Is your milking routine up to par?

Following a routine when milking is key to both efficiency and hygiene Lists some of the areas where corners are cut in the milking routine

Adapted from a presentation made by Dr. Andrew P. Johnson, DVM at the 2003 Kentucky Dairy Conference

One of the biggest misconceptions at most dairies is lack of time to do all the necessary steps in a milking routine. Many dairies are so driven by efficiency they lose focus on quality milk. Based on dairies ranging from 100 to over 10,000 cows, it’s possible to implement a full milking routine, get the desired efficiency and produce higher quality milk. Cutting corners in the milk routine usually increases milking time, not shortening it. Still, the most important factor is consistency of the milking routine. Having a milking routine that every one can follow at every milking is critical to success.

Territorial Routine - Without a doubt, a territorial milking routine where one milker works in a group of cows and does the entire milking routine to that group, will give you the most consistent milking performance and fastest milking.

Gloves -Every milking routine should start by having the milkers wear milking gloves. Keeping the gloves clean by periodically sticking them in a bucket of warm water and sanitizer or by using automatic faucets to clean them in a parlor is equally important.

Lag Time - Studies have shown the ideal lag time from the start of the milking routine to unit attachment is 60 seconds. On many of the dairies there is a wide variation in lag time, depending on who is doing the milking.

Pre-Dipping -Pre-dipping is an excellent way to control environmental bacteria as well as Staph Aureus, which tends to colonize on the teat skin.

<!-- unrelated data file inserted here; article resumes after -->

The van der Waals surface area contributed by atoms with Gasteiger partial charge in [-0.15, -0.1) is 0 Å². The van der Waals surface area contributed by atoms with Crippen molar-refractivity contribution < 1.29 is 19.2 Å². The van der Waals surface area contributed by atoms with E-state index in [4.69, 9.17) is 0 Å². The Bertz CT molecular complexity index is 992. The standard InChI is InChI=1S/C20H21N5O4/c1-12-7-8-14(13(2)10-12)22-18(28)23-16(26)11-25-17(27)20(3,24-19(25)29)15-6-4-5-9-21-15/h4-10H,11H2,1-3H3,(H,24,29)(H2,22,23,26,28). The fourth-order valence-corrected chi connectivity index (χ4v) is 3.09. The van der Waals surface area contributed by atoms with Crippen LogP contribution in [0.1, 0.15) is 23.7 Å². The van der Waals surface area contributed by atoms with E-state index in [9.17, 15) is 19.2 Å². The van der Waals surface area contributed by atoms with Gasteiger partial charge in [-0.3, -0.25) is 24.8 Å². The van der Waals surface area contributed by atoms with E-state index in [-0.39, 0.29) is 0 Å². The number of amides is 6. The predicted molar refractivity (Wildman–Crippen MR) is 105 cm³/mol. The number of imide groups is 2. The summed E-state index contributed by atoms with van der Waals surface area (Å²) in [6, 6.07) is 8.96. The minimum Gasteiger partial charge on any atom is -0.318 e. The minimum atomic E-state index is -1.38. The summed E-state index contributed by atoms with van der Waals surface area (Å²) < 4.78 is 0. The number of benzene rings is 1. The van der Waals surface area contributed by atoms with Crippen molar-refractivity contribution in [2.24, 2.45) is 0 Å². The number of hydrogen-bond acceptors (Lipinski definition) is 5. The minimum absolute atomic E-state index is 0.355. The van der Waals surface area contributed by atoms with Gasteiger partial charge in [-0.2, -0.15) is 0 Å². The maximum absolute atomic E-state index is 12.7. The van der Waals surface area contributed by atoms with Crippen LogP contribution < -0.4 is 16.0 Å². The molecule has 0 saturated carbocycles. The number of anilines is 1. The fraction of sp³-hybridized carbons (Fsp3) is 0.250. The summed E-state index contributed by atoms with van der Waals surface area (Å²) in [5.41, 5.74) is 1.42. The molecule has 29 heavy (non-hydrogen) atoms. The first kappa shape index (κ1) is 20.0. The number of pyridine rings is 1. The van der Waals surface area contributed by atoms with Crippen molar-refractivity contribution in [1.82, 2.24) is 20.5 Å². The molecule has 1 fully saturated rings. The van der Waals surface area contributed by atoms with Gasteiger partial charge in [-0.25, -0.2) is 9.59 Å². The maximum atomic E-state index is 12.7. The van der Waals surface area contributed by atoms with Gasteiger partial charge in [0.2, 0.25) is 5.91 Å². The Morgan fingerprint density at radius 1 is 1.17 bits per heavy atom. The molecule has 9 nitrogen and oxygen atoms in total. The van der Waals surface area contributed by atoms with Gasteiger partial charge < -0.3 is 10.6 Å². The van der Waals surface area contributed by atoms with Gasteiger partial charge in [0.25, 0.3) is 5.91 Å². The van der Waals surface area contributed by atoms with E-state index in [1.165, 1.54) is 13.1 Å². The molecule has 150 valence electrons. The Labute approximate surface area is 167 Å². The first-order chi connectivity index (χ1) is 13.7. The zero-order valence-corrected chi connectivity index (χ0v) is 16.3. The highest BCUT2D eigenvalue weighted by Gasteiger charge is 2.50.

Fore-Stripping - Herds that fore-strip will have faster milking, lower SCC, and actually get more milk production. Evaluating data on one Dairy Comp herd showed that fore-stripped cows had 3-9 pounds more milk than cows not fore-stripped.

Drying - The most important step in both the cleaning and stimulation of the teat is drying. The drying towel removes the most bacteria from the teat and provides extra stimulation to the teats.

Post-Dipping - Once the units are removed from the cow, teats should be dipped with an effective teat dip. Proper teat dipping is a teat that has 75-90% coverage on the entire teat.

The Benefit - Extra money in quality premiums should not be the driving force to producing quality milk. Research has clearly shown herds with lower SCC make more profit through the production of more milk. Under most circumstances, the milking routine can be the key reason for the production of quality milk. The challenge is to make sure every one on the dairy farm clearly understands the importance of a consistent milking routine and implements this routine at every milking.

Related Links:

Key Factors to Ensure a Calm, Consistent Milking Routine

Improving Profits Through Milk Quality at Little or No Additional Cost
Andrew P. Johnson, DVM


Andrew P. Johnson

Andrew P. Johnson
1 articles

Herd Health and Wellness Veterinarian at Grande Milk Marketing, LLC in Brownsville, Wisconsin.

Dr. Johnson is a dairy consultant who has consulted in 26 countries and 45 states. He has consulted on dairies ranging from 20 to over 20,000 dairy cows. His specialties are quality milk production, new parlor design and performance, and cow comfort. He chaired the NMC sub-committee on milking machine evaluation and developed the new airflow protocols that have become the US standards.

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Grande Milk Marketing

Grande Milk Marketing